Thursday, April 25, 2013

"It would be easier should I use a photo or something as a reference to work with.  No, instead I make it difficult for myself, and insist on doing a painting out of my head. So then it turns out something, fantasy.  No buildings or people, plain country, without fences, a quiet peaceful time, a moment in a place in the Universe between 'other times.' I painted this during the Joplin Missouri tornado devastation."

Monday, April 22, 2013

"Of course he changed his direction and now coming straight at me. Snapping his jaws sharply, moving closer with every step.  I have to finally say something, as his eyesight may be not so good, or he is just a little too curious. With a firm attitude, I made my point as he turned away, and proceeded down the stream..looking over his shoulder."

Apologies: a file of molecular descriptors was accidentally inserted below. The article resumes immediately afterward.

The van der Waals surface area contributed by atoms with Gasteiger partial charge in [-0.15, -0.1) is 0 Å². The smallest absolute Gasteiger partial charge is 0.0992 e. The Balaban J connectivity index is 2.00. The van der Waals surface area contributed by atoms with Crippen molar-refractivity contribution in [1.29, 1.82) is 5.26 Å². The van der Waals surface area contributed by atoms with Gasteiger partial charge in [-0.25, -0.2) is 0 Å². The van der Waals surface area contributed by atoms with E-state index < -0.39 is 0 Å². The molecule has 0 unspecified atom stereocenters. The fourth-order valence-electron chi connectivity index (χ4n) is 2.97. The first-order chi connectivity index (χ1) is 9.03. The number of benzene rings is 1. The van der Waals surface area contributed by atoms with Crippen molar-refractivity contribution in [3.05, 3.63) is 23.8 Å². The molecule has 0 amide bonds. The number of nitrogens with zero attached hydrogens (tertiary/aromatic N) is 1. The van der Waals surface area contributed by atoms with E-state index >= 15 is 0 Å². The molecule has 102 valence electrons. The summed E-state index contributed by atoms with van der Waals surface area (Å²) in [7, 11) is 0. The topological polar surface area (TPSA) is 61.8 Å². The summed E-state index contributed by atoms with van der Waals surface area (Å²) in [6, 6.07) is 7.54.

"Out of Nome, Alaska and beach combing off a Polaris four-wheeler, I come across a winter-killed walrus, now a continuous visitation by bears. Seagulls, and Plovers too, From this photo looks like a huge barbequed sausage. So off I went down the beach and back to Nome as the smell of such a creature advertises it's menu for miles and miles."
"An older Grizzly Bear track in the sand, it is somewhat easy to see how old a track is.  Important because, especially in sand, a fresh track wears out fairly quickly due to winds, and rain will alter the print very quickly.  When I view this track, I feel it to be a few hours old, and perhaps a day old. The weather had not been too windy and no rain. So this track was not new, and of little concern unless there is a beached whale, seal or walrus.  Bears are usually scavenging on carrion from winterkill and this can be a dangerous encounter, I usually turn around and change beaches."